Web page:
There’s no doubt what you get at Doubtful Sound: undoubted beauty.
We call our country “the Land of the Long White Cloud” but it’s really Green-land: olive green, bottle green, emerald, jade, lime, sage, the shades of the bush and mountains and, in our most remote corner, the green water of Doubtful Sound.
It’s a dramatic place: deep, placid, waveless waterways, steep-cliffed mountains, ancient trees, gushing waterfalls; humans seem out of place in this primeval world. It’s quiet - no sound, apart from the occasional, gently pulsing strum of a boat engine, and still – little or no wind. Few people come here, apart from cray- and cod-fishers.
Richard Heyward does, as often as he can. He’s a nature guide for RealNZ (formerly Real Journeys), the Fiordland tourism business founded in the 1950s by Les and Olive Hutchins.
Seventy years on, the family company offers tourist experiences in the Deep South, from Stewart Island to Queenstown, including world-renowned cruises through Milford and Doubtful Sounds and Lake Whakatipu’s heritage steamship TSS Earnslaw.
The one- and two-night voyages on Pātea Doubtful Sound are, Heyward says, “bucket-list trips”. Sometimes called the “Sound of Silence”, it’s the deepest (421m) and second longest (40km) of the South Island’s 14 fiords and has no direct road access. From Te Anau, guests travel to Manapouri, cruise across the lake and then take a coach over the 670m Wilmot Pass, a rainforest road carved out of the mountains, to their ship at Deep Cove.
That’s where they’ll meet Heyward, who’ll make them feel at home and, as they’re cruising the fiord, talk them through the vast wilderness, part of Te Wahipounamu Unesco World Heritage Site.
“It’s a real journey compared to Milford Sound. You can go in there and see it relatively quickly. Doubtful Sound is huge – it’s 10 times the area of Milford and three times the length.
“It’s absolutely stunning. There are lots of waterways, all carved by glaciers over 2½ million years. It’s incredibly steep, mountains rising 1300-1400m out of the water. And it’s one of the wettest places on Earth (up to 7m a year on 200 days, average) but that means you’ll see dozens of waterfalls,” Heyward enthuses.
Native birds and marine life come out to play here, rather than hiding until nightfall. “There are so many different types of wildlife in Doubtful Sound – rare penguins, fur seals, dolphins, other marine life, as well as the birdlife, and you’re right amongst them,” Heyward points out.
Designed along the lines of a traditional scow, RealNZ’s Fiordland Navigator blends old world charm with modern comforts like spacious viewing decks, a dining saloon with a fully licensed bar and an observation lounge.
The Navigator is compact enough – it sleeps only 72 passengers – to allow the crew to drop anchor in a sheltered cove for passengers to explore the shoreline by kayak or tender boat. For the adventurous (or very brave), there’s even a chance to go swimming in the sound’s…er, bracing waters.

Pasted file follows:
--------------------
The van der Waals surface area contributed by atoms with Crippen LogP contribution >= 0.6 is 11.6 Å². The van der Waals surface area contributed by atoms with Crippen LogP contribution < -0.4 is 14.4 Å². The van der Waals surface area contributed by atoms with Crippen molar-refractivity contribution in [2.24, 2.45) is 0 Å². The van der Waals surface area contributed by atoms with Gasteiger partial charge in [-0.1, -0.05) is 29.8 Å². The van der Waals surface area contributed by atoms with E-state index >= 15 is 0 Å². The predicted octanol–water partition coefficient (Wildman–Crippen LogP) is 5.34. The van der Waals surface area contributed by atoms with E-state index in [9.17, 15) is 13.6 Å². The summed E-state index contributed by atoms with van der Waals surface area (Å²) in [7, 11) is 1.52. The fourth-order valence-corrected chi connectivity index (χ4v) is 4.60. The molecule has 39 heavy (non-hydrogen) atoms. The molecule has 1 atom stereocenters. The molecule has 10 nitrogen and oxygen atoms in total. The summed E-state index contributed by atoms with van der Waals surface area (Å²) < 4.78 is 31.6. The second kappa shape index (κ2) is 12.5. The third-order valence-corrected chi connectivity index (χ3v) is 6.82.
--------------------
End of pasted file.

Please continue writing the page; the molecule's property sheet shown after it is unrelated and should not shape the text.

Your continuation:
Small, but perfectly in form. As with cruise vessels many times its size, guests enjoy a three-course dinner prepared by the onboard chef, served in the dining saloon. They can mingle with fellow travellers, savour local wines at the bar and, if the skies are clear in the evening, spend time on the upper deck gazing at the stars.
Next day kicks off with a hearty cooked breakfast and exploring other parts of the fiord before returning to Deep Cove and on to Manapouri. It’s only then you’ll turn your phone back on and realise how much you’ve enjoyed being disconnected from emails and modern life, tuned into the natural world in the Sound of Silence.
For a first-person account of the Fiordland Navigator experience, read Herald travel editor Stephanie Holmes’ story here: NZ travel: Doubtful Sound overnight cruise is the perfect break from busy lives
Perhaps one of the most surprising things about this untamed, unspoilt taonga is that so few New Zealanders know about it, and even fewer have visited it.
Heyward says: “It’s really remote and that’s one of the things that makes it incredibly special. There’s nowhere else like it in New Zealand. You’ve got to visit it to appreciate it.”
There’s another good reason to cruise with RealNZ: a proportion of your fare goes to the Leslie Hutchins Conservation Foundation, set up by and commemorating the company’s visionary founders.
Les and Olive Hutchins were instrumental in the 1970s’ campaign to protect lakes Manapouri and Te Anau from hydro-power generation, which would have threatened the region’s unique landscapes and wildlife habitats, and conservation projects have been at the forefront of the company’s mission ever since.
The foundation supports dolphin research, endangered bird protection and sanctuaries, track and interpretation signs, outdoor education camps, wilding pine eradication and other projects designed to preserve Kiwi, and world, heritage in this special place.
More information at Realnz.com